Unexpectedly Intriguing!
October 3, 2014

Having gone inexplicably dark in exploring the white and black markets for cadavers yesterday, we thought it might be a good time to get back on the right side of the law by creating the world's first free app for estimating how long ago a person died from the temperature of their corpse.

The tool below is based on Catherine Lipford's Powerpoint presentation on "The Calculus of CSI", in which we will apply Newton's Law of Cooling to solve the problem of algor mortis: the slow change in temperature that a formerly living, healthy body experiences as it equilibrates with its surrounding environment.

Just enter the indicated information in the tool below to do the math for either our default example or the situation that applies for the corpse under your consideration.... (If you're reading this article on a site that republishes our RSS news feed, click here to access a working version of this tool!

Temperature Data
Input Data Values
Temperature of the Body (degrees Fahrenheit)
Temperature of the Body's Surroundings (degrees Fahrenheit)

Estimated Elapsed Time Since Death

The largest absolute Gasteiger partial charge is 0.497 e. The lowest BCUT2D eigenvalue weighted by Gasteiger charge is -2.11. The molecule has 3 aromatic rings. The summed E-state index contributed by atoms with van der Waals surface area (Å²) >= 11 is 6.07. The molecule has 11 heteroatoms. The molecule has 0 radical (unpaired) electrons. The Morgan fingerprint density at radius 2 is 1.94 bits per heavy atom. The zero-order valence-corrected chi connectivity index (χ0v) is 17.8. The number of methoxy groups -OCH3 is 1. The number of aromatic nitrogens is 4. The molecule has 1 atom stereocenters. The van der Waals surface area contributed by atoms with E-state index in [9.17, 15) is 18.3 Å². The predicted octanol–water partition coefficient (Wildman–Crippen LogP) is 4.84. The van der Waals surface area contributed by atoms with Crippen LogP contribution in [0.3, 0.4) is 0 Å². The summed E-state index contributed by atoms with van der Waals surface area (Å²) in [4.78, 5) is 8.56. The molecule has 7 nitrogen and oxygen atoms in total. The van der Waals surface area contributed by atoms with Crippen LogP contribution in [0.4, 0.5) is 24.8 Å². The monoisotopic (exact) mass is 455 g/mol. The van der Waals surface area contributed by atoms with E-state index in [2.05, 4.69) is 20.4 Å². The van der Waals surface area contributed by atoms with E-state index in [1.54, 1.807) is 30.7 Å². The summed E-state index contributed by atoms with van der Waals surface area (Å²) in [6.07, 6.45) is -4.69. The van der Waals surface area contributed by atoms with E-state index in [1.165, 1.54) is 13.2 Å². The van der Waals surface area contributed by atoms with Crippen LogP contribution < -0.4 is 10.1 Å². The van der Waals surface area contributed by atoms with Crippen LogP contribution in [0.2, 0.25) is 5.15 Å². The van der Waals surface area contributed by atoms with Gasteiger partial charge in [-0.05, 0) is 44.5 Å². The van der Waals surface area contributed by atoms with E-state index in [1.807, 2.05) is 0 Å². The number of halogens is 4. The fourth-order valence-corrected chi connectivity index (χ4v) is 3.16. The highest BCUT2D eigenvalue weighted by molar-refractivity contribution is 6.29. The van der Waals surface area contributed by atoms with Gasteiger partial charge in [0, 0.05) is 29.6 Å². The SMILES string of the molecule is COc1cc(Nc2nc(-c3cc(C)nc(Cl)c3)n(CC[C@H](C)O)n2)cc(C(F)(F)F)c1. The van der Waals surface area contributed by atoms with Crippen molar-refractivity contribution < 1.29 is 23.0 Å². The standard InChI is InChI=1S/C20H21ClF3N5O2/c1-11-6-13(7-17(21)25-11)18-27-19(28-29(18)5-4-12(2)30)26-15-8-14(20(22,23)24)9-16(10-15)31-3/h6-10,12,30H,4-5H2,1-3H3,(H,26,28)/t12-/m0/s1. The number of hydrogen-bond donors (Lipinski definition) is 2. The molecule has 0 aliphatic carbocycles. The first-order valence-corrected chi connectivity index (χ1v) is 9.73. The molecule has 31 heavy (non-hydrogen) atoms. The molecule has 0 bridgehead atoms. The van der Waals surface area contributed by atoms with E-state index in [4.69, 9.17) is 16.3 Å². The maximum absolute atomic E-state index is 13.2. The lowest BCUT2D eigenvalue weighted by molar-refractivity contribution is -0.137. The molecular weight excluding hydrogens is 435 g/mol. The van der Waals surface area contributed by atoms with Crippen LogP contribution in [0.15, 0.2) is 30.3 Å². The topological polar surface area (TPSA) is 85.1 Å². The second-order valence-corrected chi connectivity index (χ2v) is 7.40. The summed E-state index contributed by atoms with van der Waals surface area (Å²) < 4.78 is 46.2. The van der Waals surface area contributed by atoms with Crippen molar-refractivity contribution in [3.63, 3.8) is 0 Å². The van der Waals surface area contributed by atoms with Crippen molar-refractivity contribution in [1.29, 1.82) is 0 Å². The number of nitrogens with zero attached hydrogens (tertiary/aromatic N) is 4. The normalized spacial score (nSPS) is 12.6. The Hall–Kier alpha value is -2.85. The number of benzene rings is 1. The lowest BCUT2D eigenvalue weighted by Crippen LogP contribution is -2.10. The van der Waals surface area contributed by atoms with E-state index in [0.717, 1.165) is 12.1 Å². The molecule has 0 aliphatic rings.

Calculated Results Values
How Long Ago Did Death Occur? [hours]

For CSI wannabes, ideally, these temperatures need to be recorded at the time and place where the body is discovered, taking care to note the time of discovery. Sadly, what you will need to do to take accurate measurements will not be consistent with the glamorous career that television makes this kind of work out to be.

For our default example, it would seem that some 6.06 hours have elapsed since death occurred. Determining the time of death then is as simple as turning the clock back from the time the body's and the ambient temperature was measured by that amount.

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Welcome to the blogosphere's toolchest! Here, unlike other blogs dedicated to analyzing current events, we create easy-to-use, simple tools to do the math related to them so you can get in on the action too! If you would like to learn more about these tools, or if you would like to contribute ideas to develop for this blog, please e-mail us at:

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